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Archana Rana Vs. State of Uttar Pradesh and Anr.

[Criminal Appeal No. 167 of 2021]

M.R. Shah, J.

1. Feeling aggrieved and dissatisfied with the impugned judgment and order dated 27.11.2019 passed by the High Court of Judicature at Allahabad in Criminal Miscellaneous Application No. 5213 of 2018, by which the High Court has dismissed the said application preferred by the appellant herein to quash chargesheet dated 10.05.2017 as well as the entire proceedings of Case Crime No. 153 of 2016 under Sections 419, 420, 323, 504 and 506 IPC, P.S. Kotwali, District Azamgarh, pending in the Court of learned Chief Judicial Magistrate, Azamgarh, the appellant-original accused No. 2 has preferred the present appeal.

2. That respondent no.2 - complainant lodged an FIR against the appellant herein and her husband for the offences under Sections 419, 420, 323, 504 and 506 IPC alleging, inter alia, that the appellant's husband had taken a sum of Rs.5,00,000/- from him for getting his son employed. However, his son did not get any employment and subsequently when they went to the house of the appellant to ask for the return of the money, the appellant assaulted the complainant and threatened to get them falsely implicated in criminal cases and the appellant pushed/thrown him and his son from her house.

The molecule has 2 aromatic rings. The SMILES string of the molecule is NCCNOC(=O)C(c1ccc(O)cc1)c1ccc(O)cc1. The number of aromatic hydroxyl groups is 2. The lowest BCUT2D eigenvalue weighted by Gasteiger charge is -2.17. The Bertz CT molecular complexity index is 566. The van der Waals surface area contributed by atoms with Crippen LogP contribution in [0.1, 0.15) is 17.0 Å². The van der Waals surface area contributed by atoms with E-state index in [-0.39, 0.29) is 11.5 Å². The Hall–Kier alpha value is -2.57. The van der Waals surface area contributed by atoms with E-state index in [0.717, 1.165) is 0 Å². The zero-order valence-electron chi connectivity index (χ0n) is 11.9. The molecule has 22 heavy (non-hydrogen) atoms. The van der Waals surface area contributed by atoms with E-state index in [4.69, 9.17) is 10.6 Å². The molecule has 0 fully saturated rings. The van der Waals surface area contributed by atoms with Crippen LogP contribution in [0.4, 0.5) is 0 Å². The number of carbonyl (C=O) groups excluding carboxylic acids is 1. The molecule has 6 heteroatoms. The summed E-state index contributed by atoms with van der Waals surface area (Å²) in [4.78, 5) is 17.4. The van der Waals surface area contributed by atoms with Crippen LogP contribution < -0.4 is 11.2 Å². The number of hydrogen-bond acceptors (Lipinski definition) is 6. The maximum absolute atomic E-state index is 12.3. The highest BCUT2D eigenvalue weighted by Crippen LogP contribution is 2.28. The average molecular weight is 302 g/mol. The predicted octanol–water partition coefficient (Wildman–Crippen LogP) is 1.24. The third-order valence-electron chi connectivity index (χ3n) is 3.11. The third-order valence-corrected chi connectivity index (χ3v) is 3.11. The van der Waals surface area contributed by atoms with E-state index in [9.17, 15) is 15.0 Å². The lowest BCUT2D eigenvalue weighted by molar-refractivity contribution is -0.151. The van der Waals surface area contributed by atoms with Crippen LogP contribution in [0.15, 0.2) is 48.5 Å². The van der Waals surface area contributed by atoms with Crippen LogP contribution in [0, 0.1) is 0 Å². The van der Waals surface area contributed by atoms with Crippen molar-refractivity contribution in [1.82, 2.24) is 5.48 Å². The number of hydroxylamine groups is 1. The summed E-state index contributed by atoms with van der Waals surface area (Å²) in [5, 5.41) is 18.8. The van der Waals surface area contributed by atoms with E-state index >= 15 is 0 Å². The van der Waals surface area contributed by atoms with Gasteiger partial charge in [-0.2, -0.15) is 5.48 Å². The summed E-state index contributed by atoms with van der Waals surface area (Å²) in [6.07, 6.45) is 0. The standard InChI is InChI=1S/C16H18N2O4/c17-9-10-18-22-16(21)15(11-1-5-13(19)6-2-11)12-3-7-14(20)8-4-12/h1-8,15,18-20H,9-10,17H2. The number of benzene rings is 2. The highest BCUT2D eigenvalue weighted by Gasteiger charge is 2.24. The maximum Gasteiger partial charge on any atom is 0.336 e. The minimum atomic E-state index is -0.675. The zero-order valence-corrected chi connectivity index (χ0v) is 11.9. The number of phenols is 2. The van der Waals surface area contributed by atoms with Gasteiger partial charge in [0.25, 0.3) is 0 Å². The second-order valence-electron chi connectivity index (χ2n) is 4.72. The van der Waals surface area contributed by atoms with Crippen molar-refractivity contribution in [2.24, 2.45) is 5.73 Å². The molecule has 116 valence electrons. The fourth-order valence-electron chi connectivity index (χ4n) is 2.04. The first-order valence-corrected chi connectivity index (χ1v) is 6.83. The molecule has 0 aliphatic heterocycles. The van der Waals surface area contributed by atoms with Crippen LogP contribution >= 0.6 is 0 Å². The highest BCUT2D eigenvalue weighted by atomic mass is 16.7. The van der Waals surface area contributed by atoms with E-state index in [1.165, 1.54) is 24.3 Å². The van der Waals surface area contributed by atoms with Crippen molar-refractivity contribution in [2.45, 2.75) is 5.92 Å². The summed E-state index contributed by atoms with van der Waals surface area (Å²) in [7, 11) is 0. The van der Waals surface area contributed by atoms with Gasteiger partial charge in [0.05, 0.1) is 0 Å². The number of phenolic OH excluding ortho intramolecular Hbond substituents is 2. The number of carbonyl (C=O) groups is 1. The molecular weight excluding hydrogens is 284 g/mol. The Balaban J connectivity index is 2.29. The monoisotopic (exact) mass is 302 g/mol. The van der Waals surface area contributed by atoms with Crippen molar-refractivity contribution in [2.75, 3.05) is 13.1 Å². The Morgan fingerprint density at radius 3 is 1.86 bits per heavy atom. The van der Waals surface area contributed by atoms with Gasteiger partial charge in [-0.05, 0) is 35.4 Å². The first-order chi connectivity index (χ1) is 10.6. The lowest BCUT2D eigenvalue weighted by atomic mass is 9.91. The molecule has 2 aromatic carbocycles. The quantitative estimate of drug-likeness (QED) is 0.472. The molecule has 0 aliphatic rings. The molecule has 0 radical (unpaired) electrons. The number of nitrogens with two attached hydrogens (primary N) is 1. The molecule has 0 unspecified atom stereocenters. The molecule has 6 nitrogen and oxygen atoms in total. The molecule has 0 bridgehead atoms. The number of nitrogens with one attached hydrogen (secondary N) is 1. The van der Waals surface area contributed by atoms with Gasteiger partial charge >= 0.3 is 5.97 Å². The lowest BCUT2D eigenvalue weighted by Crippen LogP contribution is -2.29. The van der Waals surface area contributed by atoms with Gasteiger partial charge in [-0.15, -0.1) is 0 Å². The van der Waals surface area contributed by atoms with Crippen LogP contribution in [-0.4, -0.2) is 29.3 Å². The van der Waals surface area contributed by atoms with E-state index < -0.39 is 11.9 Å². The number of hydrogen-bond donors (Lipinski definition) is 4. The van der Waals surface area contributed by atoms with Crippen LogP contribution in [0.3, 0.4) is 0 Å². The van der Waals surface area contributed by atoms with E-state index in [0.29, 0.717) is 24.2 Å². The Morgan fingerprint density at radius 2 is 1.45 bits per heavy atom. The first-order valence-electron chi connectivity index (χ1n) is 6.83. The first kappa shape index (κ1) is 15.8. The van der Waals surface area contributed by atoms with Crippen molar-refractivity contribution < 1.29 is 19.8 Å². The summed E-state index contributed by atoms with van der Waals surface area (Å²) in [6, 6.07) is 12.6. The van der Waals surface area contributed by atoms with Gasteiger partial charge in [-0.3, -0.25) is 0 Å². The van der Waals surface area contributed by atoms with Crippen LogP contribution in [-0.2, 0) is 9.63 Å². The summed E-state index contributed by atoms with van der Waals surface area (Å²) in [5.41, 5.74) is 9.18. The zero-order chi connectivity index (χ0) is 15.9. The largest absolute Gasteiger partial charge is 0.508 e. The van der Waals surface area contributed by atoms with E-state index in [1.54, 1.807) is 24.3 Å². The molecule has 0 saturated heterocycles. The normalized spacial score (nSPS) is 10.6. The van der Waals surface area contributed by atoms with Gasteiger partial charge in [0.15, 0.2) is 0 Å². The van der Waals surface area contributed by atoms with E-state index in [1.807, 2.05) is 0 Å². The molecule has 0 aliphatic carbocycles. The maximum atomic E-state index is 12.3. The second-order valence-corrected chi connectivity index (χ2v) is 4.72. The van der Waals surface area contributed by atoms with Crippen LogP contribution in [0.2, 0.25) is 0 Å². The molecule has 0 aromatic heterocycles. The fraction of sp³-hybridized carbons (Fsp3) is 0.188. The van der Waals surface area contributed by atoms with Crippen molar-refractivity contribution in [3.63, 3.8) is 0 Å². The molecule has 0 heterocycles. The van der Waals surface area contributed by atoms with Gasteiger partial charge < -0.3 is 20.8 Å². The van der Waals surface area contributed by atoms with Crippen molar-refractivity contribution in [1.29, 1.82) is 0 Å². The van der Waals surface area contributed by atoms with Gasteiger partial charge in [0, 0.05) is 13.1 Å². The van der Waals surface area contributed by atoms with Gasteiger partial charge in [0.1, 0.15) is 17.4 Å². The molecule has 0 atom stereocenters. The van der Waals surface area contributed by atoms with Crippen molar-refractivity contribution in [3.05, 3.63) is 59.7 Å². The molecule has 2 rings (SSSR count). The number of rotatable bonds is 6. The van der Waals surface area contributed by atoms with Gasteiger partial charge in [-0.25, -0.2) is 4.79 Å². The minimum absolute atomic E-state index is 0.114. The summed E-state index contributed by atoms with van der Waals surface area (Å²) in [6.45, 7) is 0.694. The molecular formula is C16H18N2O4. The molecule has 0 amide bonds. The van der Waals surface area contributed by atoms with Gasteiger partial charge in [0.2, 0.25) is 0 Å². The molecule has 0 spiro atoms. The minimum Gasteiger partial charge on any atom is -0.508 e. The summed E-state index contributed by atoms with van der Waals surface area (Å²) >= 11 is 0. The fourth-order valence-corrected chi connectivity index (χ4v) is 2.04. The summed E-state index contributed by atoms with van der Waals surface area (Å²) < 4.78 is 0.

The same was registered as Case Crime No. 153/2016 with P.S. Kotwali, District Azamgarh. Thereafter, the investigating officer filed the chargesheet against the appellant herein and one another for the offences under Sections 419, 420, 323, 504 and 506 IPC.

2.1 That the appellant herein approached the High Court by way of criminal miscellaneous application No. 5213 of 2018 under Section 482 Cr.P.C. to quash chargesheet dated 10.05.2017 as well as the entire criminal proceedings. By the impugned judgment and order, the High Court has dismissed the said application and has refused to quash the criminal proceedings/chargesheet. Hence, the appellant has preferred the present appeal.

3. Learned counsel appearing on behalf of the appellant herein has vehemently submitted that on a bare reading of the FIR and even the chargesheet and the allegations taken on their face, no case is made out against the appellant herein. It is submitted that at least no case is made out against the appellant for the offences under Sections 419 & 420 IPC. It is submitted that even if the averments in the complaint taken on their face do not constitute the ingredients necessary for the offence or do not disclose the commission of an offence under IPC.